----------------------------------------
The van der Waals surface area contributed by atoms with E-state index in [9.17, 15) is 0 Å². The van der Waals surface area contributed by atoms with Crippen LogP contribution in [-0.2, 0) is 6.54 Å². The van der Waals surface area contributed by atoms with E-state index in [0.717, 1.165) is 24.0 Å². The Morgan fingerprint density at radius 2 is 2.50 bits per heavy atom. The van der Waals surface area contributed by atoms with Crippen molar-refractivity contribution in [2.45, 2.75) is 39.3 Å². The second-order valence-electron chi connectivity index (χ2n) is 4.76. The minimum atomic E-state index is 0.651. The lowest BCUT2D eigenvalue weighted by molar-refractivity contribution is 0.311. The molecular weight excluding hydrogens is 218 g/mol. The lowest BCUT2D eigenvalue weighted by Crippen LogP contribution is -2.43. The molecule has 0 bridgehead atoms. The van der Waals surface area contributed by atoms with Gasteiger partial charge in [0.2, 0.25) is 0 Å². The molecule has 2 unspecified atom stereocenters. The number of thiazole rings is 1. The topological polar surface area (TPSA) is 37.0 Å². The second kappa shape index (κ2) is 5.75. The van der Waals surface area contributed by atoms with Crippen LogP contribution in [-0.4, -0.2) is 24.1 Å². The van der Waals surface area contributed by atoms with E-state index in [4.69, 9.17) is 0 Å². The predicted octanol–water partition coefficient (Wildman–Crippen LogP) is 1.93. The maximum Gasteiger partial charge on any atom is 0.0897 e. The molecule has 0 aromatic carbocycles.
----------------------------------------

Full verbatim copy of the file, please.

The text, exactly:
The van der Waals surface area contributed by atoms with E-state index in [9.17, 15) is 0 Å². The van der Waals surface area contributed by atoms with Crippen LogP contribution in [-0.2, 0) is 6.54 Å². The van der Waals surface area contributed by atoms with E-state index in [0.717, 1.165) is 24.0 Å². The Morgan fingerprint density at radius 2 is 2.50 bits per heavy atom. The van der Waals surface area contributed by atoms with Crippen molar-refractivity contribution in [2.45, 2.75) is 39.3 Å². The second-order valence-electron chi connectivity index (χ2n) is 4.76. The minimum atomic E-state index is 0.651. The lowest BCUT2D eigenvalue weighted by molar-refractivity contribution is 0.311. The molecular weight excluding hydrogens is 218 g/mol. The lowest BCUT2D eigenvalue weighted by Crippen LogP contribution is -2.43. The molecule has 0 bridgehead atoms. The van der Waals surface area contributed by atoms with Gasteiger partial charge in [0.2, 0.25) is 0 Å². The molecule has 2 unspecified atom stereocenters. The number of thiazole rings is 1. The topological polar surface area (TPSA) is 37.0 Å². The second kappa shape index (κ2) is 5.75. The van der Waals surface area contributed by atoms with Crippen LogP contribution in [-0.4, -0.2) is 24.1 Å². The van der Waals surface area contributed by atoms with E-state index in [4.69, 9.17) is 0 Å². The predicted octanol–water partition coefficient (Wildman–Crippen LogP) is 1.93. The maximum Gasteiger partial charge on any atom is 0.0897 e. The molecule has 0 aromatic carbocycles.